Last week was Laura’s big week. Yes, that Laura, the First Lady. As in Laura Ingraham, the First Lady of talk radio.
But first the story of James Wong Howe. A Chinese-American, he was one of the great Hollywood cinematographers, winning two Academy Awards, for The Rose Tattoo in 1955 and for Hud in 1963. Making nice money and looking for investments, he decided to open a Chinese restaurant. A photographer was hired to take a publicity shot of the restaurant’s facade; to get the whole window into the shot, he had set up his camera in the middle of the street, blocking traffic. Howe, hearing the commotion, came running out of the kitchen wearing an apron. “Listen,” he said. “Why don’t you just use a wide-angle lens and you can stand on the sidewalk?”
“I’ll take the picture, Mister,” the fotog snapped. “Why don’t you just worry about your noodles?”
Some variant of this episode has been happening for years in the media, with the talking heads of television talking down to the talking mouths of radio. They follow this simple principle: if you sit for an hour in makeup and then read news from a teleprompter on camera for a few minutes, you’re a true journalist; but if you sit in a dank studio with a mike, your brain scrambling at breakneck speed to fashion coherent responses to a range of callers, then you’re just an entertainer. “I’m a pedagogue, you’re a demagogue.” Even Rush Limbaugh, with multi-millions of college-educated listeners, can never get an idea of his quoted seriously on a television news show; they refer to him only derisively, careful to mispronounce his name as Limbo or Limbow.
For months now, talk radio hosts have been hammering home the complaint that major media outlets are hampering the war effort in Iraq by reporting only the bad news. This has been a very effective argument, rallying the troops of the conservative base, and occasionally, when their broadcasts reached the front, rallying the real troops. Yet it hardly resonated beyond the echo chamber of alternative-media geeks; people who wear their Michael Reagan T-shirt and sip from a Sean Hannity coffee mug while perusing G. Gordon Liddy’s newsletter.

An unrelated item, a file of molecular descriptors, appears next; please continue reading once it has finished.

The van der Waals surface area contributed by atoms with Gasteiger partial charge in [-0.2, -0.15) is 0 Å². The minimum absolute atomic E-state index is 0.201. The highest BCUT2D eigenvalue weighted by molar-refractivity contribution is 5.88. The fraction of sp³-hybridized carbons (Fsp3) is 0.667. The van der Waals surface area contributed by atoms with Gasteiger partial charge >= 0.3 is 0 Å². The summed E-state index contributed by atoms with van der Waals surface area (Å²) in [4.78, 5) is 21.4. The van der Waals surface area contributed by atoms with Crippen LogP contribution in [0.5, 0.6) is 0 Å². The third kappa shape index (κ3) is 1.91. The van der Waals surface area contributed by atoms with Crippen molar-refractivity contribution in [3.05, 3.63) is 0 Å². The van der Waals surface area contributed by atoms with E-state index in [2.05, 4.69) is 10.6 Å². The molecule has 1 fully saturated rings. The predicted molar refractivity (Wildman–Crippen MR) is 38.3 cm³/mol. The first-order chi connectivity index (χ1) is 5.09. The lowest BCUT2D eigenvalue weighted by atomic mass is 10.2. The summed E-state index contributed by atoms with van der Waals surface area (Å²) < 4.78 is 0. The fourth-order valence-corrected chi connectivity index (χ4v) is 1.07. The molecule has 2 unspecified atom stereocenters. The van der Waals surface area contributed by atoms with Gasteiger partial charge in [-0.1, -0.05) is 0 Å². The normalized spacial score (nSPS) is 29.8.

Last week all that changed when Esquire Laura (as opposed to Doctor Laura) was a guest on the Today Show and made these same points. Suddenly the media world was in an uproar, with features everywhere on the subject. Responses ranged from denying that it was so to pleading guilty-with-an-explanation by citing the dramatic immediacy of violence to the ultimate dog-ate-my-homework excuse by the New York Times: not enough manpower to go scout out the good news. Why was Laura Ingraham’s voice heard where so many of her colleagues had found deaf ears? Answer: the TV folks listened because she was one of their own.
Throughout the 1990s, Laura was a TV presence who was always fascinatingly elusive. Both in her role as a commentator for CBS and hosting her own program at MSNBC, she managed to blunt the edge of the surrounding TV liberalism without sending up red flags as a movement conservative. Although the New York Times Magazine made her a cover girl in 1995, tagging her as a young conservative, her TV persona was artfully crafted not to alienate with labels. Her frequent appearances on the Don Imus radio show were always clever and spunky, debunking liberal cant and pap as a sort of detached wry observer who has no horse of her own in the race.
Only the most alert political junkie types were aware that she had been a rah-rah Reaganite from Day One. She wrote for the Dartmouth Review, became a speechwriter for the Reagan administration in its last two years, and after earning her law degree from University of Virginia, she clerked for Clarence Thomas on both the U.S. Court of Appeals and the U.S. Supreme Court. By not wearing these credentials on her sleeve, she navigated a successful — and effective — course through the rocky terrain of television journalism.
It’s like when I went to the Nassau Coliseum to see the New York Nets and Julius Erving of the ABA in a playoff game against the Kentucky Colonels. Already six feet tall at age 14, I asked for the under-16 half-price ticket. “You’re under 16?!” the cashier asked/accused. “Next month,” I mumbled. “I’ll be 16 next month.” After she sold me the ticket, I absorbed the absurdity: I had just lied to make myself older to buy the younger ticket I deserved. Laura deemphasized the things that should have entitled her to respect if the TV world were normal, to buy a place at the table where she was eminently qualified to sit.
You never want to use the word “mole” in a sentence about a beautiful woman, so we’ll say she was our “plant” on TV, an eminently un-potted one. Now we have her on radio where she belongs, a forum that allows for a fuller deployment and display of her intellect and passion. And every so often she can pop her head back into the TV green rooms and go “Boo!” — and all the elitist boys and girls are forced to listen.
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